When Dave Chappelle’s sold-out comedy show was recently canceled by First Avenue theater, we saw some strange rhetoric from the online mob that orchestrated the cancellation. The petition by these 128 activists stated that Chappelle has “a record of being dangerous to trans people” and his “actions uphold a violent heteronormative culture.”
This curious newspeak is borrowed from the language of Critical Theory, a supposed scholarly field that has matured over the past decade. While you may be familiar with Critical Race Theory, another main category is Queer Theory. This is where the First Avenue activists got their inspiration and rationalization for their actions.
Critical Theory, rooted in postmodernism, has produced a radical political sect that can be called the Illiberal Left. Highly visible on some college campuses (famously at Evergreen College in 2017), they seek to stamp out speech that counters their idea of absolute truth. They are modern-day thought police with the power of social media.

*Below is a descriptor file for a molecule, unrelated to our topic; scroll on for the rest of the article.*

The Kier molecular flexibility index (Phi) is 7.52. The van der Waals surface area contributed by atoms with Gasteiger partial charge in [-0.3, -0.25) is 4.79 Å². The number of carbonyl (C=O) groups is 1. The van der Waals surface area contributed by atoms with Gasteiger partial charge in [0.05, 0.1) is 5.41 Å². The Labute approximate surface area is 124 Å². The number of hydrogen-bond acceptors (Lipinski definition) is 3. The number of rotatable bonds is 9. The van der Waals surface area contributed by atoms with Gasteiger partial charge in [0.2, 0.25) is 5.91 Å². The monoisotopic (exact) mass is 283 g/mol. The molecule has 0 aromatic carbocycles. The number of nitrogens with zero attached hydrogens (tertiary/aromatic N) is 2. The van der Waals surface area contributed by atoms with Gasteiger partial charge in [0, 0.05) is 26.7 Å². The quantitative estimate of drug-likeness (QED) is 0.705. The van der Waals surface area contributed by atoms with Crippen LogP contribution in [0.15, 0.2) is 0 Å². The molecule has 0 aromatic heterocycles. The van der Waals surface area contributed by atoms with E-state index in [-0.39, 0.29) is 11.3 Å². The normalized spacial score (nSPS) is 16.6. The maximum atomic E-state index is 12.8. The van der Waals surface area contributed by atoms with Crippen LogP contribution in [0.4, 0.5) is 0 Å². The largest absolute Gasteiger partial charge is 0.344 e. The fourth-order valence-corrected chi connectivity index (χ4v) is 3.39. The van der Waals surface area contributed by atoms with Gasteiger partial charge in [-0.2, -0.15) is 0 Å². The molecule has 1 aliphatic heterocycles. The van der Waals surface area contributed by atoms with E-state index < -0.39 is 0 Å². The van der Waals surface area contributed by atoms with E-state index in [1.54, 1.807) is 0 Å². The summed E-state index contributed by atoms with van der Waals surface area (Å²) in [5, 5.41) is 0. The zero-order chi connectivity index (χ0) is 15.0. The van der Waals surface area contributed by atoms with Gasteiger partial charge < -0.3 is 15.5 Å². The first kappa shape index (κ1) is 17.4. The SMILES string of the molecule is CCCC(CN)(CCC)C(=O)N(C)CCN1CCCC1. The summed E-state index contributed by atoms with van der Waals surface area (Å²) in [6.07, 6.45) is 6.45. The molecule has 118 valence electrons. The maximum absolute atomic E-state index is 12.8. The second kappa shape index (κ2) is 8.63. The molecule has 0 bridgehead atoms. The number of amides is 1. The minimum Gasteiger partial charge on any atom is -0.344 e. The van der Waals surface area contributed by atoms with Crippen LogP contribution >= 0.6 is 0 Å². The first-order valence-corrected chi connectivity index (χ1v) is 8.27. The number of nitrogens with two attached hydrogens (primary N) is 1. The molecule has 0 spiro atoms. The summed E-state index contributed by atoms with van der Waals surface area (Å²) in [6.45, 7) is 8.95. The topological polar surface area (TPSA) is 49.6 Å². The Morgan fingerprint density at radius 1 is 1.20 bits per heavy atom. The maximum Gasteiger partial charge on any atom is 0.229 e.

A profound examination of Critical Theory is found in the book Cynical Theories: How Activist Scholarship Made Everything about Race, Gender, and Identity―and Why This Harms Everybody. It dismantles the flimsy assumptions of Theory and separates the noble idea of social justice from the quasi-religious zealotry of Social Justice.
Wokeness is a more familiar term alluding to the new speech police and victimization movement. To resist this ideology, it helps to understand the Critical Theory underpinnings which explicitly reject reason and science to push the idea that truth comes from identity or “lived experience.”
Indeed, the Illiberal Left denies classic liberal tenets such as individuality and universal truth developed by Enlightenment thought. Ironically, our modern systems of reason and science stemming from Enlightenment rationalism give them the equal rights enshrined in law which permit their vociferousness.